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Lack of Snow Leaves California's 'Water Tower' Running Low

Rising temperatures and declining snowpack in the mountains mean that the drought across the western U.S. is about to get even worse.

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Sparse snowpack in California's mountains in late winter 2014 is being repeated in 2015 (above, Mount Lassen in northern California). Snowmelt helps recharge the reservoirs that supply water to the Central Valley.

Snowpack—which essentially serves as a water tower for the western United States—produces vital meltwater that flows off the mountains each spring. Like a time-release capsule, snowpack refills streams and reservoirs and waters crops and cities through the dry summer in this largely semiarid region.

But the snowpack is becoming more like a snow gap, as temperatures in the Cascades and Sierra Nevadabecome too warm for the snow that replenishes the ecosystem each winter. Temperatures in the West are rising, and winter storms—which have been in infrequent for years—are bringing more rain and less snow.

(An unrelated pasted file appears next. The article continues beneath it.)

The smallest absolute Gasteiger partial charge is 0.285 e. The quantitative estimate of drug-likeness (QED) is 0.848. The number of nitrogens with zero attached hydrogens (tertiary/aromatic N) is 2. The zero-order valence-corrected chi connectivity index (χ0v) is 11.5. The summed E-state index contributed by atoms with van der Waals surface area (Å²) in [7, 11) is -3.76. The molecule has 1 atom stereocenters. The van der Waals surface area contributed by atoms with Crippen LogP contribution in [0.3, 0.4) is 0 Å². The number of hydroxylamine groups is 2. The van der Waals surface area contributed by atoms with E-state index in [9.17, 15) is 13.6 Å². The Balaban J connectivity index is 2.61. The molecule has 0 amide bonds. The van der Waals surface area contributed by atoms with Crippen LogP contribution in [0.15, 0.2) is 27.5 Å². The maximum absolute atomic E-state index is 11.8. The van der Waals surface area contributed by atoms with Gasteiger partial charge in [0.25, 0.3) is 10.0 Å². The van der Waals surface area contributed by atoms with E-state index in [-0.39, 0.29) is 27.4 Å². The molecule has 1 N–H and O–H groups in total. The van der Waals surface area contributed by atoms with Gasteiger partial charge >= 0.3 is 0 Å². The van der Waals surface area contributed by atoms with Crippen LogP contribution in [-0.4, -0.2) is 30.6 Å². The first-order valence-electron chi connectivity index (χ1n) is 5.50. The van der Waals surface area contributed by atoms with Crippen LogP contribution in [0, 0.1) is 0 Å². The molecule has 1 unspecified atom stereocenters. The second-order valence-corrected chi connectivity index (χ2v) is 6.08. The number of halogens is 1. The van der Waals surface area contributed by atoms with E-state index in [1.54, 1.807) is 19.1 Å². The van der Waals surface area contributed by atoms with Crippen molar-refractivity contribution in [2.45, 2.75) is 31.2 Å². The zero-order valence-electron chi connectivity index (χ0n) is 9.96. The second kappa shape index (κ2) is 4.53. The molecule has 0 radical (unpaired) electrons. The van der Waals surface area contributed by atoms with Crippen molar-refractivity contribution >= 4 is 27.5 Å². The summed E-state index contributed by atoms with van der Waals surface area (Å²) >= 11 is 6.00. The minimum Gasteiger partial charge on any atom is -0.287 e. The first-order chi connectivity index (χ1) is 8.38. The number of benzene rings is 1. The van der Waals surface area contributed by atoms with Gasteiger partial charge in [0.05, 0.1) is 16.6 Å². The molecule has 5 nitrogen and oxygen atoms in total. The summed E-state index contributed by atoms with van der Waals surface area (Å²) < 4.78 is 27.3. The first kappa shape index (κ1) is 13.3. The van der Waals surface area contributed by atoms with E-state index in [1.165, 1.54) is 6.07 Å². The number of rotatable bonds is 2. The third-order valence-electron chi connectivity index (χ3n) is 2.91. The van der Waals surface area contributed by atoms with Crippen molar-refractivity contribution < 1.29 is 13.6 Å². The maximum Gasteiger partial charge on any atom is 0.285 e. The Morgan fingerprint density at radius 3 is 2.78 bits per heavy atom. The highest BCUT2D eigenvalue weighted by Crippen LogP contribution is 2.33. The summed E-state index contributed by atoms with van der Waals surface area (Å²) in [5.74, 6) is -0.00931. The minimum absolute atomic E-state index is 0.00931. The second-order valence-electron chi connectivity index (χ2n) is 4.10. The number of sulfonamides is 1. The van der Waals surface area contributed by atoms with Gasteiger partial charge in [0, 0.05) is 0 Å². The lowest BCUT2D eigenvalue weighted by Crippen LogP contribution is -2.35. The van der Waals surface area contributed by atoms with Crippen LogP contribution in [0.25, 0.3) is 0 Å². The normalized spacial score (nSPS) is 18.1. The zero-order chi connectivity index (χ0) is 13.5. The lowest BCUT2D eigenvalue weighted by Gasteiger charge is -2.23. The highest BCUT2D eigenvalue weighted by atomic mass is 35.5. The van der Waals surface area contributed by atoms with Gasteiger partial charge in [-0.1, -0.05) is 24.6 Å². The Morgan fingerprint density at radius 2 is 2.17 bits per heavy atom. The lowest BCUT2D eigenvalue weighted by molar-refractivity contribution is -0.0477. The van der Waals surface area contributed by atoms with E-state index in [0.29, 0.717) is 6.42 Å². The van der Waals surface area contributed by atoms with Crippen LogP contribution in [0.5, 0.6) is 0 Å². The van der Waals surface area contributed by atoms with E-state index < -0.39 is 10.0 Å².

As a result, the water tower of stored mountain snow—which typically provides one-third of California's water—is no longer refilling each winter, leaving a gap in summer water supplies. California now faces a fourth year of severe surface water shortages, and there isn't a broad plan to deal with the scarcity of water that's being created by persistent shortfalls of snow. Groundwater has served as a Band-Aid by compensating for the lost water, but aquifers are being pumped faster than they can replenish, and like snowmelt, aquifers are shrinking.

A California snowpack survey on Tuesday found less than one inch of water stored in snowpack, or 5 percent of historical average, at a site in the Sierra Nevada 90 miles east of Sacramento. Statewide snowpack on March 3 was about 19 percent of the multidecade average.

As winter—the region's wet season—nears its end, the harsh reality of another year with little mountain snowpack and resulting tight water supplies comes into focus.